“This is not a love story.” So The Half of It warns us early on, but it’s easy to be lulled into complacency by the familiar tropes that Alice Wu‘s teenage rom-com wields. A modern-day riff on Cyrano de Bergerac — the classic Edmond Rostand play that follows an intelligent man with an “ugly” nose who woos a woman through a more handsome suitor — The Half Of It presents itself as a cute LGBTQ twist on an age-old rom-com narrative: Guy asks girl to write a love letter to popular girl, girl falls in love with popular girl, everyone lives happily ever after. But unexpectedly, The Half Of It becomes something far deeper and more interesting.
There’s a double meaning to the title The Half Of It — it of course refers to the commonly used phrase, which Leah Lewis‘ bookish teen Ellie Chu utters at one point in the film — but it mostly has to do with the concept of soulmates. The Platonic myth of soulmates, to be specific, as depicted in the whimsical opening animated sequence of The Half Of It. Stick figures on flying scraps of paper split in half and are tragically separated as Ellie Chu narrates the myth depicted in Plato’s “Symposium”: every person was actually one half of a whole soul, split into two at inception and separated, fated to search their entire lives for their other halves. It’s a romantic notion that the greatest poets and love sonnets have frequently referred to — how wonderful is the idea that someone exists out there who is made from the same cloth as you?
But Ellie Chu has no time for these kind of romantic notions. The lone Chinese teenager in the small, Christian town of Squahamish — the only other Chinese person is her dad, who has secluded himself in their house watching reruns of classic films, when he’s not working at the town’s lone, dinghy train station — Ellie supplements her father’s meager income by selling essays to her classmates. It’s a good, well-oiled system; Ellie writes four or five different essays for a class, and hands them out during band practice, as easily as notes were once passed in classrooms. Wu adds the nice touch of the students chuckling about the latest Instagram drama while passing Ellie’s essays to each other, adding some dramatic energy that recalls the note-passing days of old. There is an old-fashioned feeling to The Half Of It, which presupposes that teens still write love letters to each other. But in the forgotten backwater town of Squahamish, which feels frozen in time to the indie teen dramedies of the ’90s, the premise of this movie doesn’t feel out of date.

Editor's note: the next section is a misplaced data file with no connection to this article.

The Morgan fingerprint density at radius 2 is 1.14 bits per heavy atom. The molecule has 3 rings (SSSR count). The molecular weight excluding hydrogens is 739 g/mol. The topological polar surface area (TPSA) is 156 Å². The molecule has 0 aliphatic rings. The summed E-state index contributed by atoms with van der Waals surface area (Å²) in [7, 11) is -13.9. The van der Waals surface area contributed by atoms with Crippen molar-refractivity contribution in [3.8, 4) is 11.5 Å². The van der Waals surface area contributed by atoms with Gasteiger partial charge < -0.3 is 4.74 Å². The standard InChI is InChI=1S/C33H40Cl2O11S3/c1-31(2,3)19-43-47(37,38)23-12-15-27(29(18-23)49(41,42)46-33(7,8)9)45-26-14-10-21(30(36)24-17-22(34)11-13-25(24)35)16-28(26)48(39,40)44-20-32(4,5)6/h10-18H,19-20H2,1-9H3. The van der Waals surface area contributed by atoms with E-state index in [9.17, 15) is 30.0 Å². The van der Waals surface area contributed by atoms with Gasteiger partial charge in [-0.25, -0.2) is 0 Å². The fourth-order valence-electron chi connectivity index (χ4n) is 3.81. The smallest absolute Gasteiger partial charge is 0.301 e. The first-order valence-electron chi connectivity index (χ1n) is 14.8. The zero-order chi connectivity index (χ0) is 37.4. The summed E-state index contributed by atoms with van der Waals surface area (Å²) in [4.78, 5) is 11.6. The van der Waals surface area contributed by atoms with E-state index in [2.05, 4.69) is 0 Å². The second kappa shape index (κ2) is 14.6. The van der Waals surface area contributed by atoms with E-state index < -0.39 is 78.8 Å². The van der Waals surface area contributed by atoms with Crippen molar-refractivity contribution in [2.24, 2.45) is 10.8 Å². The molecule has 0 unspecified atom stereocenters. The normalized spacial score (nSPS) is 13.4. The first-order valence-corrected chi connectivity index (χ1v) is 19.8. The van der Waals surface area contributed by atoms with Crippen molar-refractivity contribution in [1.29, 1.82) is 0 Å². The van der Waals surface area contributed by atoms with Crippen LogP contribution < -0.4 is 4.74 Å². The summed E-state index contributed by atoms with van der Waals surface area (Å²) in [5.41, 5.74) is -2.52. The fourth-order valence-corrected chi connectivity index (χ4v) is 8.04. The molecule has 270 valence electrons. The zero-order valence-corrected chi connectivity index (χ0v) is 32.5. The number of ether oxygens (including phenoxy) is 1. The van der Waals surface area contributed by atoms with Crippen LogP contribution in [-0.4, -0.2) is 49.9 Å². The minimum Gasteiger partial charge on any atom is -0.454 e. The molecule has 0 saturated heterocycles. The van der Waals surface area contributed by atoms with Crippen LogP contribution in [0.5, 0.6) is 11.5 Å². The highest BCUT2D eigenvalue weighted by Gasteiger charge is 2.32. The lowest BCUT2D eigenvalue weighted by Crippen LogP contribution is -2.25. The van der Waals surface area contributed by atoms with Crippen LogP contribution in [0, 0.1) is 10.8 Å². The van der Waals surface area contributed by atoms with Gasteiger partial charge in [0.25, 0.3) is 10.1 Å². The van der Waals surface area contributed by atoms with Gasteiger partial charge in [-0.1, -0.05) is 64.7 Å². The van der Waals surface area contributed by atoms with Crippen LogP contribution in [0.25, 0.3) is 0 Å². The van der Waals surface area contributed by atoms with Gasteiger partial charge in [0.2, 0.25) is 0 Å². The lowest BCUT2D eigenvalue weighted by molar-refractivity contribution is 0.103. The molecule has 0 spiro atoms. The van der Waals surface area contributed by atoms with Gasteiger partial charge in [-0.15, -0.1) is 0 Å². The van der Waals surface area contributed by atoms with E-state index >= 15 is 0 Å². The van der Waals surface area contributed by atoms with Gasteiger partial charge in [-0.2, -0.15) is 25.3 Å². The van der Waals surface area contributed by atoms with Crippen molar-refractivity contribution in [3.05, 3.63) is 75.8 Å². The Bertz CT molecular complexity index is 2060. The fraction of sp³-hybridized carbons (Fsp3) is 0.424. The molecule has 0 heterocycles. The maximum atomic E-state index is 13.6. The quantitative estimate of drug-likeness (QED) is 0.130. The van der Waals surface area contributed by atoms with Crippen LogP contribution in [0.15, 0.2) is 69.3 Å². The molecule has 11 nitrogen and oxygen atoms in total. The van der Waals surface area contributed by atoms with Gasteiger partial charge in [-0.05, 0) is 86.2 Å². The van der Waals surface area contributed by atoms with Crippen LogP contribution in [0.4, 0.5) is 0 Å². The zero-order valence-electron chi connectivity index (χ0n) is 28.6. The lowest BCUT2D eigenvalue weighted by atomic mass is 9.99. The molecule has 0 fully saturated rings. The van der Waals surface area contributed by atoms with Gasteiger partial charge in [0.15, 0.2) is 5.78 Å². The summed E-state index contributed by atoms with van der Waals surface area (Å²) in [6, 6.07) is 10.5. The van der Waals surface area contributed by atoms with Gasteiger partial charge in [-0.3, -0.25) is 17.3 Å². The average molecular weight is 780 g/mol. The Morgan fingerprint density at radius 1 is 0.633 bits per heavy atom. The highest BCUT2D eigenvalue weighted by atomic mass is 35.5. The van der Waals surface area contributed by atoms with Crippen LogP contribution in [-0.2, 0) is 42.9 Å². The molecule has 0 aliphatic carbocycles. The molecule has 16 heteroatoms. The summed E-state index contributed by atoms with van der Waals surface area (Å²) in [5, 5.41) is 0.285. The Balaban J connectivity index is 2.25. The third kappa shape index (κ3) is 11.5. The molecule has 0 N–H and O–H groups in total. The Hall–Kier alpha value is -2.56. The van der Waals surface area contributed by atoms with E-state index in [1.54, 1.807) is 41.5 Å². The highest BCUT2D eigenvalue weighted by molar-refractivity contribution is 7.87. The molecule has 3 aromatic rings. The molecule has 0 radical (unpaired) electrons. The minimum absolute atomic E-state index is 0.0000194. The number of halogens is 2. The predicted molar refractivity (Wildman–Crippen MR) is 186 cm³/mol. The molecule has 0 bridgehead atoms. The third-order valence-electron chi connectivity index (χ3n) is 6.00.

Ellie Chu is the kind of girl who puts her head down and powers her way through life — through her dad’s quiet shuffling that has become commonplace since her mother died, through her bike rides home from school as kids drive by and taunt her with yells of “Chugga Chu Chu!”, through her teacher’s (Becky Ann Baker) kind suggestions that she apply for college far away from here. Her head is so far down that she nearly doesn’t notice when sweet, bumbling jock Paul Munsky (Daniel Diemer) runs up to her to ask if she’ll write a love letter to the prettiest girl in school, Aster Flores (Alexxis Lemire). Perplexed by the request at first, Ellie is worn down by Paul’s sweet, romantic, if a bit dumb, nature, and agrees. It helps that she too has a burgeoning crush on Aster — one of the few fellow minorities in their small town, and the only girl in school who also reads Walt Whitman for fun.
The rom-com conceit of this movie plays out differently than expected. As Ellie pens flowery love letters to Aster for Paul, who doesn’t understand half of what she writes, The Half Of It takes on a contemplative rhythm, as the two girls ponder their own feelings of being outsiders in the tight-knit Christian town. It’s a surprisingly slow-burning start for a teen romantic-comedy, especially one hailing from Netflix, which churns out cutesy rom-coms by the dozens. While The Half Of It does indulge in your typically fun teen shenanigans — it at one point transforms into a buddy comedy where Ellie pulls a Pygmalion on Paul to turn him into the intellectual that she’s invented in her letters — The Half Of It isn’t as interested in building up the romance between its characters. Instead, it lets you live with them in this grungy, working class town that they’ve known all their lives and fear that they’ll be stuck in forever. It becomes clear that The Half Of It is less a rom-com than a coming-of-age story, as Ellie, Paul, and even Aster try to break out of the roles that have been set for them to play.
The Half Of It dwells on the idea of loneliness, in all its different forms. In some ways, you could say that it offers a bit of an easy fix for loneliness: connection with others. But that connection isn’t necessarily romantic. The Half Of It is the rare rom-com that actually upholds the idea of platonic soulmates — feeling a kinship with someone that’s so strong, and so powerful, it doesn’t need to be romantic. Romance isn’t the be-all-end-all of love, The Half Of It argues, and platonic love can be even stronger than romantic love.
The platonic love story between Ellie and Paul is the most refreshing part of this film. The two are mismatched and never attracted to each other — though Paul gets confused at several points — and yet their connection is the emotional crux of the film. While the film loses some momentum towards the end as it tries to tackle this rare narrative around platonic soulmates, Ellie and Paul’s sweet, awkward relationship wherein he teaches her to soften up and she teaches him to expand his horizons, is lovely to behold.
The film toys with a lot of weighty ideas about faith and soulmates, which it never is quite able to form a coherent message about, but its unexpected ode to platonic soulmates and its thoughtful depiction of immigrant life in smalltown America is a sweet, refreshing addition to the coming-of-age genre.
/Film Rating: 8 out of 10